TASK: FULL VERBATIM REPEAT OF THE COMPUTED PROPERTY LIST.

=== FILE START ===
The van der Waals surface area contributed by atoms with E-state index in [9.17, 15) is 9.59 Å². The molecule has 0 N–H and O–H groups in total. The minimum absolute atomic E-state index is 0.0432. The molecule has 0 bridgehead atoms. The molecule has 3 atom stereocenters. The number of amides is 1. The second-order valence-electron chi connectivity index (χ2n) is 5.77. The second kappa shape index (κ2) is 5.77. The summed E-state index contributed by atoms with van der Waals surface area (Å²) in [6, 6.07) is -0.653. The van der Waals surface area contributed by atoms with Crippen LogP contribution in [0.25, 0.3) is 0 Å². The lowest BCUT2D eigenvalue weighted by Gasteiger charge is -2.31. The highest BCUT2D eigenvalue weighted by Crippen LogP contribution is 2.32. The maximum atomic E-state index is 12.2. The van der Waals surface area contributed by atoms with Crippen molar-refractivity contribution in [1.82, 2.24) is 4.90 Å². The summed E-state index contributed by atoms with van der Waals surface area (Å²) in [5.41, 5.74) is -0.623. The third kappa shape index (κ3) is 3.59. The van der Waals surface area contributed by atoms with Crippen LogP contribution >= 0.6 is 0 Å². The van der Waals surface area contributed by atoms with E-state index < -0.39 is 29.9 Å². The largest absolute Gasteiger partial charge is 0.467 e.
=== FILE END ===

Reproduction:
The van der Waals surface area contributed by atoms with E-state index in [9.17, 15) is 9.59 Å². The molecule has 0 N–H and O–H groups in total. The minimum absolute atomic E-state index is 0.0432. The molecule has 0 bridgehead atoms. The molecule has 3 atom stereocenters. The number of amides is 1. The second-order valence-electron chi connectivity index (χ2n) is 5.77. The second kappa shape index (κ2) is 5.77. The summed E-state index contributed by atoms with van der Waals surface area (Å²) in [6, 6.07) is -0.653. The van der Waals surface area contributed by atoms with Crippen LogP contribution in [0.25, 0.3) is 0 Å². The lowest BCUT2D eigenvalue weighted by Gasteiger charge is -2.31. The highest BCUT2D eigenvalue weighted by Crippen LogP contribution is 2.32. The maximum atomic E-state index is 12.2. The van der Waals surface area contributed by atoms with Crippen molar-refractivity contribution in [1.82, 2.24) is 4.90 Å². The summed E-state index contributed by atoms with van der Waals surface area (Å²) in [5.41, 5.74) is -0.623. The third kappa shape index (κ3) is 3.59. The van der Waals surface area contributed by atoms with Crippen LogP contribution >= 0.6 is 0 Å². The van der Waals surface area contributed by atoms with E-state index < -0.39 is 29.9 Å². The largest absolute Gasteiger partial charge is 0.467 e.